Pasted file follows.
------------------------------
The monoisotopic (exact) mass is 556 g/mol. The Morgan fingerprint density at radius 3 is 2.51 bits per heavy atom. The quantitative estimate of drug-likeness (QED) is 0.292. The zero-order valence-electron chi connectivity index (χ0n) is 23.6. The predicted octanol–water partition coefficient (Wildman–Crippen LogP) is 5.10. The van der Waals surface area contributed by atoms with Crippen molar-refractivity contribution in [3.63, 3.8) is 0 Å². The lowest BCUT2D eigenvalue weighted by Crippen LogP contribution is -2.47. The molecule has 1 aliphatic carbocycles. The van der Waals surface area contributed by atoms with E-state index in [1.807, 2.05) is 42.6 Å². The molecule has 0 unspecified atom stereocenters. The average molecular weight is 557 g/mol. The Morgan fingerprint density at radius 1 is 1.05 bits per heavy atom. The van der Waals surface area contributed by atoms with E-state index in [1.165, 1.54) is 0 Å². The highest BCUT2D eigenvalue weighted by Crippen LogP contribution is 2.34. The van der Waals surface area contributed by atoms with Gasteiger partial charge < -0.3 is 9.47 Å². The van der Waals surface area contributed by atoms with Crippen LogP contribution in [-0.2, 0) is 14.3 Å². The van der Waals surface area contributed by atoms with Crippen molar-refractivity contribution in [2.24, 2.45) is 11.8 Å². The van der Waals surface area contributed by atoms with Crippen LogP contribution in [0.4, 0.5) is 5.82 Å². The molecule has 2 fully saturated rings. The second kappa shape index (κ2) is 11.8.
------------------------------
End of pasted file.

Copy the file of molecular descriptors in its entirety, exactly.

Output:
The monoisotopic (exact) mass is 556 g/mol. The Morgan fingerprint density at radius 3 is 2.51 bits per heavy atom. The quantitative estimate of drug-likeness (QED) is 0.292. The zero-order valence-electron chi connectivity index (χ0n) is 23.6. The predicted octanol–water partition coefficient (Wildman–Crippen LogP) is 5.10. The van der Waals surface area contributed by atoms with Crippen molar-refractivity contribution in [3.63, 3.8) is 0 Å². The lowest BCUT2D eigenvalue weighted by Crippen LogP contribution is -2.47. The molecule has 1 aliphatic carbocycles. The van der Waals surface area contributed by atoms with E-state index in [1.807, 2.05) is 42.6 Å². The molecule has 0 unspecified atom stereocenters. The average molecular weight is 557 g/mol. The Morgan fingerprint density at radius 1 is 1.05 bits per heavy atom. The van der Waals surface area contributed by atoms with E-state index in [1.165, 1.54) is 0 Å². The highest BCUT2D eigenvalue weighted by Crippen LogP contribution is 2.34. The van der Waals surface area contributed by atoms with Gasteiger partial charge < -0.3 is 9.47 Å². The van der Waals surface area contributed by atoms with Crippen LogP contribution in [-0.2, 0) is 14.3 Å². The van der Waals surface area contributed by atoms with Crippen molar-refractivity contribution in [2.24, 2.45) is 11.8 Å². The van der Waals surface area contributed by atoms with Crippen LogP contribution in [0.4, 0.5) is 5.82 Å². The molecule has 2 fully saturated rings. The second kappa shape index (κ2) is 11.8.